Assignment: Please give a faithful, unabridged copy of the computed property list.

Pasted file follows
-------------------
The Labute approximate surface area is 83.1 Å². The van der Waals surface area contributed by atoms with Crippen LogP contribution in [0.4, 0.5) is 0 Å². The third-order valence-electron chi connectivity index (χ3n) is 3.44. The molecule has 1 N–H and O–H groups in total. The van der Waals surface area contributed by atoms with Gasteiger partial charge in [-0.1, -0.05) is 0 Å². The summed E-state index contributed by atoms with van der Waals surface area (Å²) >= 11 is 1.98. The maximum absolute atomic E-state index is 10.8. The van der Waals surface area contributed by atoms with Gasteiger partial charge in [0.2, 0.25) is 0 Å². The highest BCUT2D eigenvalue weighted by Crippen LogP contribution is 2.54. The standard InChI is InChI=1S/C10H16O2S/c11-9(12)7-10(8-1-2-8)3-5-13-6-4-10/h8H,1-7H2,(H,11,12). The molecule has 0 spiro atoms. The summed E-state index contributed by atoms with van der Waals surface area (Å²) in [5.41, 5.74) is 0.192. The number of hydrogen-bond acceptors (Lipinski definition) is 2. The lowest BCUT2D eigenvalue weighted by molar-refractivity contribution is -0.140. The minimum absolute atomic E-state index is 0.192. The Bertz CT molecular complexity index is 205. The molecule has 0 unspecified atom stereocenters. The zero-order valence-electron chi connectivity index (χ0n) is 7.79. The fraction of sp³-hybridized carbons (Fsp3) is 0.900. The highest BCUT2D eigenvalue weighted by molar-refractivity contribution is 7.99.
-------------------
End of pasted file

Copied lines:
The Labute approximate surface area is 83.1 Å². The van der Waals surface area contributed by atoms with Crippen LogP contribution in [0.4, 0.5) is 0 Å². The third-order valence-electron chi connectivity index (χ3n) is 3.44. The molecule has 1 N–H and O–H groups in total. The van der Waals surface area contributed by atoms with Gasteiger partial charge in [-0.1, -0.05) is 0 Å². The summed E-state index contributed by atoms with van der Waals surface area (Å²) >= 11 is 1.98. The maximum absolute atomic E-state index is 10.8. The van der Waals surface area contributed by atoms with Gasteiger partial charge in [0.2, 0.25) is 0 Å². The highest BCUT2D eigenvalue weighted by Crippen LogP contribution is 2.54. The standard InChI is InChI=1S/C10H16O2S/c11-9(12)7-10(8-1-2-8)3-5-13-6-4-10/h8H,1-7H2,(H,11,12). The molecule has 0 spiro atoms. The summed E-state index contributed by atoms with van der Waals surface area (Å²) in [5.41, 5.74) is 0.192. The number of hydrogen-bond acceptors (Lipinski definition) is 2. The lowest BCUT2D eigenvalue weighted by molar-refractivity contribution is -0.140. The minimum absolute atomic E-state index is 0.192. The Bertz CT molecular complexity index is 205. The molecule has 0 unspecified atom stereocenters. The zero-order valence-electron chi connectivity index (χ0n) is 7.79. The fraction of sp³-hybridized carbons (Fsp3) is 0.900. The highest BCUT2D eigenvalue weighted by molar-refractivity contribution is 7.99.